Teacher resistance to educational change in the United Arab Emirates

Author/s:

Ibrahim, Ali S.*
College of Education, United Arab Emirates University, UAE (ibrahim6@gmail.com; ali_saidebrahim@uaeu.ac.ae)

Al-Kaabi, Ali
College of Education, United Arab Emirates University, UAE (ali.alkaabi@uaeu.ac.ae)

El-Zaatari, Wafaa
College of Education, United Arab Emirates University, UAE (wafaaz71@gmail.com)

Abstract:

This study investigated four factors for teacher resistance to educational change in government schools in the UAE: psychological, personal, school-culture-related, and organizational. Data were collected through a survey of 39 statements on a Likert scale completed by 255 male and female, foreign and national teachers who taught different grade levels in Al-Ain government schools. The findings of the study showed that teachers felt the need for change and trusted change agents and principals. However, they needed to be prepared psychologically because they were afraid of the unknown consequences of change. They were also exhausted by frequent changes that they felt were imposed. Further, they faced difficulties in teaching students who were not grasping the new curriculum because of the English language barrier. The study recommended that well-planned changes, supportive principals, change-based effective professional development, and a reward system are needed for the change to succeed. Above all, change should fit the UAE culture.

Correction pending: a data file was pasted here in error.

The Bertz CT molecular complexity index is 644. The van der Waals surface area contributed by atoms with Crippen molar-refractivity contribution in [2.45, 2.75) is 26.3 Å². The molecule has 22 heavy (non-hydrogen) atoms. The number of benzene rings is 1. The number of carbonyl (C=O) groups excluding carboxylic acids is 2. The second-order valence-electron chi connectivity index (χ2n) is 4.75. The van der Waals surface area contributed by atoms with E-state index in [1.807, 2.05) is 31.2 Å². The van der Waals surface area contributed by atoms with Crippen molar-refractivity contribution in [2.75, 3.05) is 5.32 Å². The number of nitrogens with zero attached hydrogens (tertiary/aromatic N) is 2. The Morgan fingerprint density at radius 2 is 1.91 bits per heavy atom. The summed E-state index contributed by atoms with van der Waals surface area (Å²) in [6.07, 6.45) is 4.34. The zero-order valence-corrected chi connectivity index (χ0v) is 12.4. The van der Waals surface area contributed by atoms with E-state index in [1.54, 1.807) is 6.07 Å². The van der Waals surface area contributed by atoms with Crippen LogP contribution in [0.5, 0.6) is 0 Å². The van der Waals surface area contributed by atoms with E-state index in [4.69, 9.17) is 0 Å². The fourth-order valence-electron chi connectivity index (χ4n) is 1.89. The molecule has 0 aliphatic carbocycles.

Keywords: resistance to change; teachers; education reform; United Arab Emirates

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DOI: https://doi.org/10.5861/ijrse.2013.254

*Corresponding Author